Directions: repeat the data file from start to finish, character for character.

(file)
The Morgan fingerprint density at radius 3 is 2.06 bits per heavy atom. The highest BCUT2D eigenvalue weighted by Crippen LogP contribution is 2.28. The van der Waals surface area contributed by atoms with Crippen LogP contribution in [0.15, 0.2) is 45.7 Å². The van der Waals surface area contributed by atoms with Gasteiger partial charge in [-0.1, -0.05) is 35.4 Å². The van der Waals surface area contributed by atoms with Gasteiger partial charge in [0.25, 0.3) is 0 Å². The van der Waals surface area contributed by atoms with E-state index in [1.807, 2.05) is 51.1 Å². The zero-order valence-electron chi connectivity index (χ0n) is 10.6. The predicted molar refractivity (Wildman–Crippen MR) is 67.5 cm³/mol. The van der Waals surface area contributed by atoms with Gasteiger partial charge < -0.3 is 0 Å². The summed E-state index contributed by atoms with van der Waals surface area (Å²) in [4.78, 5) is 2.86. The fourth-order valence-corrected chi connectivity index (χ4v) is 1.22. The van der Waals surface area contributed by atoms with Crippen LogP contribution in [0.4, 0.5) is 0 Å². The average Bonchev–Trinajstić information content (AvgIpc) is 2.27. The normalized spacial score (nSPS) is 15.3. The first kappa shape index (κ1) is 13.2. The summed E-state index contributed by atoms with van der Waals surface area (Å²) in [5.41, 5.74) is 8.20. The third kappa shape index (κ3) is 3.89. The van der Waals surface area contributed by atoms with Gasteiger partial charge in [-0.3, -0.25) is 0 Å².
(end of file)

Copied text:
The Morgan fingerprint density at radius 3 is 2.06 bits per heavy atom. The highest BCUT2D eigenvalue weighted by Crippen LogP contribution is 2.28. The van der Waals surface area contributed by atoms with Crippen LogP contribution in [0.15, 0.2) is 45.7 Å². The van der Waals surface area contributed by atoms with Gasteiger partial charge in [-0.1, -0.05) is 35.4 Å². The van der Waals surface area contributed by atoms with Gasteiger partial charge in [0.25, 0.3) is 0 Å². The van der Waals surface area contributed by atoms with E-state index in [1.807, 2.05) is 51.1 Å². The zero-order valence-electron chi connectivity index (χ0n) is 10.6. The predicted molar refractivity (Wildman–Crippen MR) is 67.5 cm³/mol. The van der Waals surface area contributed by atoms with Gasteiger partial charge < -0.3 is 0 Å². The summed E-state index contributed by atoms with van der Waals surface area (Å²) in [4.78, 5) is 2.86. The fourth-order valence-corrected chi connectivity index (χ4v) is 1.22. The van der Waals surface area contributed by atoms with Crippen LogP contribution in [0.4, 0.5) is 0 Å². The average Bonchev–Trinajstić information content (AvgIpc) is 2.27. The normalized spacial score (nSPS) is 15.3. The first kappa shape index (κ1) is 13.2. The summed E-state index contributed by atoms with van der Waals surface area (Å²) in [5.41, 5.74) is 8.20. The third kappa shape index (κ3) is 3.89. The van der Waals surface area contributed by atoms with Gasteiger partial charge in [-0.3, -0.25) is 0 Å².